Prairie Memories by Gary Heintz: Head’em Up, Move’em Out!
John Frei was my real-life cowboy hero. Tall and lean at age 70, he had the walk of one who had spent most of his life in the saddle. I met him when he came into our store to buy his vet supplies and a few weeks’ worth of Old Crow that he would hide in various corners of his barn and sip on when he thought his good wife wasn’t looking.
I was a freshman in high school the spring he asked Dad and me to help move his nine hundred head of cattle to summer pasture down in the “Pocket,” that loop of land jutting out into the Missouri River, the ‘Great Bend’ that Lewis and Clark talked about in their journals. Dad couldn’t go, so we asked cousin Dave if he wanted to help. John, his wife and four grandkids made up the rest of the outfit.
John met us at the gate, cup of coffee in hand, inviting us to have breakfast with him. Steak, eggs, pancakes, and potatoes filled our plates. I don’t remember eating much, I was too excited to think about food. Daylight was just breaking as we saddled horses in John’s corral. We drove the cattle out of the small pasture and up the road out of John’s place. We stayed busy pushing the cattle down the road, getting them lined out and settled for the trip. A few miles out we came to a cut through the creek bed that led to a narrow bridge. Cattle bunched up, spooked at the sight of the bridge, and several broke back, lunging up the creek bank, rising high above our heads. John hollered at us to keep the herd moving as he spurred his lunging horse up the bank, disappearing over the top. John’s grandkids, Dave and I, got the cattle started across the bridge just as the herd-quitting cows came spilling back over the creek bank, with John right behind them, his horse sliding down the hill on its tail. John was all cowboy.
We wore out a truck load of horses that day, covering well over twenty five miles, some of it unfenced range, with cattle strung out as far as you could see. We had a real sense of what big cattle drives must have looked like years before. We also found out you really could get so dry you couldn’t spit. John’s wife was hauling the horses, water and food in the truck and we were suffering from lack of water when all of a sudden the cattle changed course. We couldn’t hold them, and finally realized they were smelling water, so we let them go, and then found a quiet spot in the stream to water our horses and dip a few hands- full of water to at least wet our lips and slake our thirst until the truck showed up with lemonade and sandwiches. Refreshed, we changed horses for the third time and pushed the nine hundred head of cattle back onto the trail leading to their summer pasture. It was late afternoon, but we were still hours away from the pasture gate. Horses, cattle and kids were wore out from the heat and dust, while John kept the whole outfit moving slowly along, cussing cattle and hollering at kids. We finally unsaddled our horses as the sun began to set and the cattle drifted into the tall grass of their summer pasture. We climbed into the back of John’s pickup for the ride back to his ranch, sleeping much of the way.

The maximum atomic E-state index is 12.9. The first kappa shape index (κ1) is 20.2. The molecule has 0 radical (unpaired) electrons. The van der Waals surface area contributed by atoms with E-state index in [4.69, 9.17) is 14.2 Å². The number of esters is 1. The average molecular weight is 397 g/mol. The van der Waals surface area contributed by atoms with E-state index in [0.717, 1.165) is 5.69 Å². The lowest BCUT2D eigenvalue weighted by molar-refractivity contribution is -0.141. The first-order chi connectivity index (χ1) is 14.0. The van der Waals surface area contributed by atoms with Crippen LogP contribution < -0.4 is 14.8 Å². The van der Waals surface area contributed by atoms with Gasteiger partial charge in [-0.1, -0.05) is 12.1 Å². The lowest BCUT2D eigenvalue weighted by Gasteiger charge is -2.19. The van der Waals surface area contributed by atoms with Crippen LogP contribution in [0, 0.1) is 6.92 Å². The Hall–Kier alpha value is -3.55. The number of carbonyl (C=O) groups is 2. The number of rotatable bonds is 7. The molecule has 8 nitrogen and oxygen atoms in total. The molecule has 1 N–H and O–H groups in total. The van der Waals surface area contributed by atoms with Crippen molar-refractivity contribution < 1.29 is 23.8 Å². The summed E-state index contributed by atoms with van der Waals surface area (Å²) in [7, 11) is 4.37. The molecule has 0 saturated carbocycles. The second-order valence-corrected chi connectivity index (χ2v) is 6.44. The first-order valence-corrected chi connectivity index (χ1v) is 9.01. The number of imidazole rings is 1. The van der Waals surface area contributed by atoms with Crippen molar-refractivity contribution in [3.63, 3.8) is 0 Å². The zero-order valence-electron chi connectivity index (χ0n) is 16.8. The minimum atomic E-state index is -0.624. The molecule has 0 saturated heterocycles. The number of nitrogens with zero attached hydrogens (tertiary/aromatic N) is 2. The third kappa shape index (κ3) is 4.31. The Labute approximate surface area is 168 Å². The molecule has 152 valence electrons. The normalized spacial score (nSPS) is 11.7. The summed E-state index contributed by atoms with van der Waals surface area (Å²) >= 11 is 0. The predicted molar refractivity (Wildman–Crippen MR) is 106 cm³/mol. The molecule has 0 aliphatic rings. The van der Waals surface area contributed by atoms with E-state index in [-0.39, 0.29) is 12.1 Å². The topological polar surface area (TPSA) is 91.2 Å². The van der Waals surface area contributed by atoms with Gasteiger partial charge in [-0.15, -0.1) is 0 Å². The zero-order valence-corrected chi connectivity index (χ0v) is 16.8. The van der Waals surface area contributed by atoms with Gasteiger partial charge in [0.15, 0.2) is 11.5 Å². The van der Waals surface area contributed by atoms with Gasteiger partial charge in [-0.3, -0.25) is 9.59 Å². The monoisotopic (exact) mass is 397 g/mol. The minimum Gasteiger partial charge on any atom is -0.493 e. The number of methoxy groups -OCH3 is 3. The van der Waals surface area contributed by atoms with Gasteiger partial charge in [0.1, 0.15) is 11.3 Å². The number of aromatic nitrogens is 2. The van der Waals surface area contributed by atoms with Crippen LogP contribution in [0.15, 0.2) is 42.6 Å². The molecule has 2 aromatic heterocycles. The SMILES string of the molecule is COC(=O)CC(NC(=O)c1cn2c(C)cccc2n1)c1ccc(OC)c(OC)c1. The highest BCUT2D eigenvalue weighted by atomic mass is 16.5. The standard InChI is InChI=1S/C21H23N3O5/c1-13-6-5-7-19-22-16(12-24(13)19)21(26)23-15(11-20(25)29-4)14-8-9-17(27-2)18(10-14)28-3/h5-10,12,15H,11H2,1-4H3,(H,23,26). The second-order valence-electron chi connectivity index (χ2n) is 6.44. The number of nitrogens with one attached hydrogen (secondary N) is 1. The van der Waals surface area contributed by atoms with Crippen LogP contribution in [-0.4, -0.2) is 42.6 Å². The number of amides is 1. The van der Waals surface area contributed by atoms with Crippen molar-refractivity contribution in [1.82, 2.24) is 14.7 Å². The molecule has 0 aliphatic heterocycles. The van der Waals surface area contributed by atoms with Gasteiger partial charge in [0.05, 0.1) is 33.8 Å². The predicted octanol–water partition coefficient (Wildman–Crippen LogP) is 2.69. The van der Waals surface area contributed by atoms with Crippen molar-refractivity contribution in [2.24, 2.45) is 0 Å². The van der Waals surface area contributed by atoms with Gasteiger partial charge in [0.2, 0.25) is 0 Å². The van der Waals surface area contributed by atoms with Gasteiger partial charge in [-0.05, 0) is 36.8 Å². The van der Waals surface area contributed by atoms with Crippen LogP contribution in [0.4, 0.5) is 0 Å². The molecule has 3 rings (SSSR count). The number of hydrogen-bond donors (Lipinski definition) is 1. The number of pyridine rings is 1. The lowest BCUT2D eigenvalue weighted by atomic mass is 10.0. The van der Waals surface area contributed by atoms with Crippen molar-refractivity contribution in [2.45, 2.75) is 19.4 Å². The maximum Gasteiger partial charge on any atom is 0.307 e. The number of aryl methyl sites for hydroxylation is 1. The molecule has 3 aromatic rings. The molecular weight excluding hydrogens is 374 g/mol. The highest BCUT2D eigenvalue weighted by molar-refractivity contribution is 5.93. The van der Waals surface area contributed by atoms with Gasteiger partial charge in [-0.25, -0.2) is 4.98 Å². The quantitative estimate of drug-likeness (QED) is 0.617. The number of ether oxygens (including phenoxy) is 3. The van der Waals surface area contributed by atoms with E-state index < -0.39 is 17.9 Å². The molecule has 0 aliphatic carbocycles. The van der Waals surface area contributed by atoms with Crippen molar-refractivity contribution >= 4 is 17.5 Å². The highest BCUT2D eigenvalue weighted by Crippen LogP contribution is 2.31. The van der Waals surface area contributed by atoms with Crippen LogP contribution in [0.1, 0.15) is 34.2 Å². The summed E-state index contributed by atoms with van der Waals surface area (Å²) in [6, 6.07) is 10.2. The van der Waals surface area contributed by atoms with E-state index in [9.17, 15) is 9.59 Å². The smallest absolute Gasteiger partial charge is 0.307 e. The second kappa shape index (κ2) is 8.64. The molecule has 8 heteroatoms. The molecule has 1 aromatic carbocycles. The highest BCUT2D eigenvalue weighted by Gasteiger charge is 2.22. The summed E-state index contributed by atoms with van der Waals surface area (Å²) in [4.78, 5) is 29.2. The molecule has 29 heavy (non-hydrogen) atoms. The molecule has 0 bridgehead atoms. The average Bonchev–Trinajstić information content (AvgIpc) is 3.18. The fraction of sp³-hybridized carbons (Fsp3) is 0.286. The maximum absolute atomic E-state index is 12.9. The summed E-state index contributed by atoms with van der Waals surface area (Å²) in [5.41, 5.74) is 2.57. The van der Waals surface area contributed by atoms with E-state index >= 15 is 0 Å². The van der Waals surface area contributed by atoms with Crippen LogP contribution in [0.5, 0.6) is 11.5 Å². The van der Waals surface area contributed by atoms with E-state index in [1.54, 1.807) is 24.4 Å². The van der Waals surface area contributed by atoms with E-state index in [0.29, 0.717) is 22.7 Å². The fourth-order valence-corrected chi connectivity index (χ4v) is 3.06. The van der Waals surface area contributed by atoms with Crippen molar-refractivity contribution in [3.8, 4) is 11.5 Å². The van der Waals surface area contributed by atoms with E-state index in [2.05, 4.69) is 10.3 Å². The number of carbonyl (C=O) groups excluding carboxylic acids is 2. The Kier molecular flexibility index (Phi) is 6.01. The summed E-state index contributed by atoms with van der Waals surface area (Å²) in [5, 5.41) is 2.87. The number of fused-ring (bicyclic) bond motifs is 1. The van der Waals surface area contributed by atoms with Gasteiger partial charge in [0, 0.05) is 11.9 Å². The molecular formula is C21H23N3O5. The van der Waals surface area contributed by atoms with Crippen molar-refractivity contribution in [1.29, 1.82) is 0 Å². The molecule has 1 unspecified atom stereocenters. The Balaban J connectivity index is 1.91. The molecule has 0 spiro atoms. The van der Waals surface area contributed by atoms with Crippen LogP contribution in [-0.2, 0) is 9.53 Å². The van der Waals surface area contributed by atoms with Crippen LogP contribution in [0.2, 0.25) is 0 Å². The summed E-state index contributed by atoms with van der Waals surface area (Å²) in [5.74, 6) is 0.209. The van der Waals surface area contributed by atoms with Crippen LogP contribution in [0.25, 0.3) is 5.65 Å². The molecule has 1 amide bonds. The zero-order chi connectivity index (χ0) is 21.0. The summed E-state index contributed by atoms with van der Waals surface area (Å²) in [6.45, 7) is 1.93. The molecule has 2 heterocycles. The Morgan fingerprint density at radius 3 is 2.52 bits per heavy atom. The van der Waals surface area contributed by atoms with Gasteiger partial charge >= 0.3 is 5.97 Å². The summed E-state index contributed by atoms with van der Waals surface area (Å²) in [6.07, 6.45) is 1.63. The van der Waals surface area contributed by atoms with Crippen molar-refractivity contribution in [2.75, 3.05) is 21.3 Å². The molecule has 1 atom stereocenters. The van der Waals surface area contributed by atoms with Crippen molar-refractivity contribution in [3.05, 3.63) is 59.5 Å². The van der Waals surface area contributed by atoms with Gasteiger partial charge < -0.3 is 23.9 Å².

Mrs. Frei had another big meal waiting for us, and John regaled us with stories of his youth in Oklahoma as we tried to stay awake long enough to eat. He seemed fresh as a daisy, teasing his outfit of tuckered out kids about our day’s adventure. We knew, even as tired out as we were, we had spent a perfect day in the company of a true cowboy.
Start a dialogue, stay on topic and be civil.
If you don't follow the rules, your comment may be deleted.
User Legend: Moderator Trusted User
A short essay by Justin Tupper, Vice President, United States Cattlemen’s Association